01 Apr Let’s talk about Leaking
By: Karin Salzman, Registered Physiotherapist & Pelvic Health Physiotherapist
As a pelvic floor physiotherapist, one of the most common symptom clients talk to me about is urinary leaking, also known as urinary incontinence. There are a number of different types of incontinence. Some clients experience leaking with a sneeze, cough or laugh, while jumping on the trampoline or even standing up after finishing to pee. This kind of leaking is called stress urinary incontinence. Some people experience a strong urge to pee and leak prior to making it to the bathroom or once they arrive in the bathroom but before sitting comfortable on the toilet. This type of leaking is called urge urinary incontinence. Leaking is a very common issue impacting over 3.3 million Canadians (1). This includes men of all ages, young ladies who have never had kids, mamas postpartum and ladies in their golden years. Urinary incontinence is very common, but as my colleagues and I say, “Common, but NOT normal!”
Why does leaking happen?
When the pelvic floor muscles are functioning as part of a well coordinated and efficient muscular system, they provide closure around the urethra and keep us continent when we are going about our activities. (To learn more about the pelvic floor, see our previous blog post for a lesson of the pelvic floor and how it functions). Prior to a sneeze, cough or any increase in intra-abdominal pressure- like a jump, these muscles should be able to provide a little extra closure around the urethra to ensure that we stay dry. Leaking is a sign that the pelvic floor muscles aren’t able to do their job effectively. This can be due to the muscles being overactive (working to long and hard without a break) or under-active (unable to work hard or strong enough). It is my job as a pelvic floor physiotherapist to figure out the nature of the muscle dysfunction. In either scenario- treatment involves rehabilitating the pelvic floor and surrounding core muscles by ensuring they are at their optimal length and then re-educating them to function as part of an efficient and well-coordinated pelvic floor and core system.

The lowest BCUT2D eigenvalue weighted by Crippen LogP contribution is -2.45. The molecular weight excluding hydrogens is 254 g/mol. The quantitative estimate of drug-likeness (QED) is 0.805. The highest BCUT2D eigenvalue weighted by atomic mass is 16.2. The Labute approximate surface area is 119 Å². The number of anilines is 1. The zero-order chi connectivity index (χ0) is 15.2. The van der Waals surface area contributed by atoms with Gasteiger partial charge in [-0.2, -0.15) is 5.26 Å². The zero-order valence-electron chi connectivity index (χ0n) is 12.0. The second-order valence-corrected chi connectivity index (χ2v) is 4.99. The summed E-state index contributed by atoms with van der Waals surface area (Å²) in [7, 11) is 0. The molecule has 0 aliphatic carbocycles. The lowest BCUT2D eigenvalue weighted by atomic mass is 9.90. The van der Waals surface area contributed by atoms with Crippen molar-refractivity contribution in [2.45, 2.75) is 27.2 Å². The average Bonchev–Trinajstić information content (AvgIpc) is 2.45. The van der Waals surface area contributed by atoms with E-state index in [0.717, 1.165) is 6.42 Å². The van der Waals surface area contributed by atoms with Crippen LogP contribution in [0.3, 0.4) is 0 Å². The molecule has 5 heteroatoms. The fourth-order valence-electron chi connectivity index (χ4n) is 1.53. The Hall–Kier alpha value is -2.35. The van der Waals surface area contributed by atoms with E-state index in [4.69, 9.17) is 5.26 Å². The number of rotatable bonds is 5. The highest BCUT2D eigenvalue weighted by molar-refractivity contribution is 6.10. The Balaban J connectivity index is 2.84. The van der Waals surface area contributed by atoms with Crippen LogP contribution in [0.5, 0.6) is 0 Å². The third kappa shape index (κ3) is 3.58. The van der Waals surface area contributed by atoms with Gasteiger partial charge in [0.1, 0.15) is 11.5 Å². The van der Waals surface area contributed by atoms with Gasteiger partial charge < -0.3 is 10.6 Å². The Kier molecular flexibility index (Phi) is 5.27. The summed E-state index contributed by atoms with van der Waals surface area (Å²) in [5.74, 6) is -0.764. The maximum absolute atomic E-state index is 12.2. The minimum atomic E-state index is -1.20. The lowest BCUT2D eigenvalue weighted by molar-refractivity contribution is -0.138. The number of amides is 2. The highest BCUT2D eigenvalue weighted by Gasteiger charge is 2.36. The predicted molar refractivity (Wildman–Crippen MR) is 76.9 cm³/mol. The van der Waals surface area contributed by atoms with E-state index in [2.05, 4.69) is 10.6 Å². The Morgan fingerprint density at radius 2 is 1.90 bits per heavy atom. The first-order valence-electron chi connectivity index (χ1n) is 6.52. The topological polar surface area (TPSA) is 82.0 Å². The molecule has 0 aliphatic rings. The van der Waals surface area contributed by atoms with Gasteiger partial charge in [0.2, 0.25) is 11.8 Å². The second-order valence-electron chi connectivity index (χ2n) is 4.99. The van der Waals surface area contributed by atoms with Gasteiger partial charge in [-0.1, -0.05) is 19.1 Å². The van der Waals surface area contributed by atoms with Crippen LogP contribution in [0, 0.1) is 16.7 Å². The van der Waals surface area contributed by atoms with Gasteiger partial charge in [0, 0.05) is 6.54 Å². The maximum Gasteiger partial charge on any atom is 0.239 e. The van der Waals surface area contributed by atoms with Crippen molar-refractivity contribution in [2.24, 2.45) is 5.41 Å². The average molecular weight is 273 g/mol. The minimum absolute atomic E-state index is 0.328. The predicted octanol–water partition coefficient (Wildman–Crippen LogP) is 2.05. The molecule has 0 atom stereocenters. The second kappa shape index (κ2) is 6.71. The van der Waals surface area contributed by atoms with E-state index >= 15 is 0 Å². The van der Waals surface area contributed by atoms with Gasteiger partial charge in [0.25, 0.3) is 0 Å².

You should know that pelvic floor physiotherapy, including pelvic floor muscle training, has been recommended as first-line conservative management to improve and cure any type of incontinence (2). So stop your leaking and come in to chat with your local pelvic floor physiotherapist!
In the meantime, if you are experiencing leaking as you go about your day some important things to ask yourself include:
- Am I adequately hydrated? This will vary from person to person and depend on your overall diet but a good general rule is eight 8 oz cups per day or the 8×8 rule, easy to remember. Turns out that adequate hydration is super important in treating incontinence.
- Am I regular with my bowels? This means not only are going regularly (this could vary from person to person) but also, ensuring that you pass bowel movements with ease so that they do not require you to strain and leave you feeling completely emptied. Straining on the toilet to have a bowel movement, even a little bit, can prevent the pelvic floor muscles from functioning properly. If you are straining, assess your diet for adequate fiber, hydration levels and positioning on the toilet. Ideal position on the toilet is feet elevated on a stool. This allows the pelvic floor muscles to relax and the rectum to empty fully and easily.
- Take note of the following: When do you leak? Does it happen throughout the day? Later in the day? Which activities cause you to leak? Take notes! This information will shed light on when your pelvic floor muscles are not coping well. Take this info to your physiotherapist, it’s valuable.
Lastly, know that urinary incontinence is NOT a symptom you have to live with. Don’t just assume that it’s a common part of pregnancy, aging etc… you CAN have you life back and live in a world with no leaking.
Want to know more? Contact us with your questions! We would love to continue the conversation!
(1) The Canadian Continence Foundation (2018). What is Urinary Incontinence? [website]. Retrieved from http://www.canadiancontinence.ca/EN/what-is-urinary-incontinence.php
(2) Dumoulin C, Hay-Smith EJC, Mac Habée-Séguin G. Pelvic floor muscle training versus no treatment, or inactive control treatments, for urinary incontinence in women. Cochrane Database of Systematic Reviews 2014, Issue 5. Art. No.: CD005654. DOI:10.1002/14651858.CD005654.pub3.